A few days ago ProPublica had a headline I wished I'd written: If It Needs A Sign, It's Probably Bad Design. Although the article started with a health care example (EpiPen of course, citing Joyce Lee's brilliant post), it wasn't focused on health care -- but it might as well have been. Health care is full of bad design, and of signs.
Take, for example, the waiting room.
When most patients enter a provider's office or facility, the first thing they are likely to see is a waiting room. The waiting room probably has other would-be patients already waiting there, each full of their own health concerns. In some instances, the initial waiting room is merely a staging area; once processed, patients may be sent to yet another waiting room to wait some more. And, of course, once they eventually do reach an exam room, they'll probably endure some more waiting, no matter how long their wait has already been.
It is no coincidence that in health care those of us not providing the care are called patients.
We're expected to be patient. After all, our providers are very busy. They have other patients. Their time is apparently more precious than ours; if you don't think so, contrast what happens if you are late with what happens when they are late. If they're late to our appointment, we're led to believe, it is because they've been spending quality time with other patients, and we can hope we'll get the same consideration.
Of course, they have all those other patients, and not enough time to keep them all on schedule, because that's how the day was scheduled. It's not like the patient load couldn't have been predicted. No one is forcing them to schedule us in unreasonably narrow increments. It's simply a matter of generating the desired revenue.
Speaking of revenue, the other thing patients are likely to see when entering an office are signs about payment -- have insurance cards ready, payment are expected at time of service, etc. Between those financial reminders and the waiting room, it is not exactly a welcoming experience.
Health care providers are certainly paying some attention to the problem. The Upstate Business Journal reports on how some local physician office and hospitals are moving to a more "at-home appeal," with more natural light and better furnishings (including plants and artwork). The waiting areas are "moving in the direction of a more collaborative, inviting space," including "having more technology with televisions and iPad stations that keep patients interested and occupied while they wait."
Similarly, FastCompany profiled the winners of the American Institute of Archtects (AIA) National Healthcare Design Awards, seven medical centers with some innovative designs. The designs aren't not just aesthetics. As an AIA spokesperson said: "There's much higher awareness now of how healthy environments help
patients heal. That is, in turn, related to evidence-based
design studies that actually prove that—so it's not just intuitive, it's
actually been proven in many instances."
Evidence-based design is, in fact, a real thing. AIA has guidelines for healthcare building that try to take these into account, such as moving away from semi-private rooms. These have been incorporated into law in over 35 states. We've all seen the boom is healthcare building; consulting firm FMI estimates some $42b in 2016, and hopefully some good portion of that is based on these design principles.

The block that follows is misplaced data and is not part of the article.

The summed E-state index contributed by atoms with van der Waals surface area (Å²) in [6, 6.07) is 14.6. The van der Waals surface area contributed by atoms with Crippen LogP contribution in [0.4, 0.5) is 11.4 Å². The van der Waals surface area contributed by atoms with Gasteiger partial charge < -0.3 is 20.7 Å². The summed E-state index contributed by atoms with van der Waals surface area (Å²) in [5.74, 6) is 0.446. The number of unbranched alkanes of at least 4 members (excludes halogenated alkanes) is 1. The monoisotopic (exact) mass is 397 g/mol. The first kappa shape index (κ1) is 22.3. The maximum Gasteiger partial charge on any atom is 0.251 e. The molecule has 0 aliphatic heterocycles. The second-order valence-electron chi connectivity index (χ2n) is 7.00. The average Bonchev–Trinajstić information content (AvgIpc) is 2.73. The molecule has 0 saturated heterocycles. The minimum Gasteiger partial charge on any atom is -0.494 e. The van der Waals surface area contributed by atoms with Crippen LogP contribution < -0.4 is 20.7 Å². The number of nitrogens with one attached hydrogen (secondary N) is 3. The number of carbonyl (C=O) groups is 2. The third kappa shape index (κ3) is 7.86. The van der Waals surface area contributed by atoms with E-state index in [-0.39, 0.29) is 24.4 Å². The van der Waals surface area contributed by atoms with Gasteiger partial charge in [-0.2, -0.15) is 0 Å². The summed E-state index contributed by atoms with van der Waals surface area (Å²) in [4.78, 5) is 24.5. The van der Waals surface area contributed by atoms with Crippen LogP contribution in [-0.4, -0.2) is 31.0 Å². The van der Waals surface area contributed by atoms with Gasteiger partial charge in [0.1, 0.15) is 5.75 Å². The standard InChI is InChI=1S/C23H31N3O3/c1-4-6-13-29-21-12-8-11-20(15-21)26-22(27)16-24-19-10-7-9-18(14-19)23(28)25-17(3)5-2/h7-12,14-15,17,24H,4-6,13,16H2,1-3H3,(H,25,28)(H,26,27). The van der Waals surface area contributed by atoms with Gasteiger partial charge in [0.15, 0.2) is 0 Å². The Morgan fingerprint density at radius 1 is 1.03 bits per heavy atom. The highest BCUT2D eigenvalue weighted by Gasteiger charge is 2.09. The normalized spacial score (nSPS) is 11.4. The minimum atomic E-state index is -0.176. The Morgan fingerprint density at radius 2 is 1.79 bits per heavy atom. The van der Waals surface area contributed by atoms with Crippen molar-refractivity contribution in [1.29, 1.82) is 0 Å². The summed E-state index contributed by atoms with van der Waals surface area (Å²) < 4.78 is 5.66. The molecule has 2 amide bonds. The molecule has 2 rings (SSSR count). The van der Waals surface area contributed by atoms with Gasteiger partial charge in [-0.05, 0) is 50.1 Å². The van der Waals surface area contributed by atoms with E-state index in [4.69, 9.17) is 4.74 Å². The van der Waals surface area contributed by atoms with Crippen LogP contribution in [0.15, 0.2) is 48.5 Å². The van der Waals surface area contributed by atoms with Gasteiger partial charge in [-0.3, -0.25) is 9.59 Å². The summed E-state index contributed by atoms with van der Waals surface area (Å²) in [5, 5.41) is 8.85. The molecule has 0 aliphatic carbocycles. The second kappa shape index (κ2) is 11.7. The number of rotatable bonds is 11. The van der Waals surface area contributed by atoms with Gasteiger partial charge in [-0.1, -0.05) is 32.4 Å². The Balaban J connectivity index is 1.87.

That's all well and good. Making health care settings more comfortable and easier on the eye is a good thing, right? But those may be missing the point. Designers can try to make a doctor's office feel more like home, or a hospital seem more like a hotel, but we're not stupid. We'll still know we're not at home or in a hotel.
We're focusing on the wrong design problem. As Tom Goodwin wrote recently in TechCrunch: "We’ve got the questions wrong. It shouldn’t be how are you innovating or
which project is doing new things, but why are you doing it and on what
level." He was talking about innovation generally, not just in design, but the point still applies.
Instead of paying designers to try to make waiting more comfortable, maybe we should spend the money on industrial engineers to identity why we're waiting at all, and address those root issues. It is the wait that is the problem, not the waiting area.
Instead of pouring money to make hospitals more like hotels, maybe we should be spending the money on programs that allow people to remain at home. Hospital patients often leave more disabled than when they arrive because they spend too much time in bed, because hospital design and processes revolve around beds. We can make better beds in nicer rooms, but they're still not good for us.
The design problems are pervasive. Health care is, after all, an industry that incents physicians to use EHRs they use but don't like; that has patient portals that patients don't even use, whose bills are so notoriously poorly designed that HHS holds contests to find ways to improve them, and whose terminology is so confusing that U.S. Department of Education says only 10% of us have a proficient level of health literacy. Bad design abounds.
We can put up all the signs we want, we can architect nicer buildings and offices, but they won't address the underlying design issues. Design needs to focus not on how to make health care settings prettier but how to make our encounters more efficient and our care more effective. It needs to focus on us and our health. We need to start asking the right questions and solving the right design problems.
If we're waiting long enough that we even notice the waiting area, that's a design problem.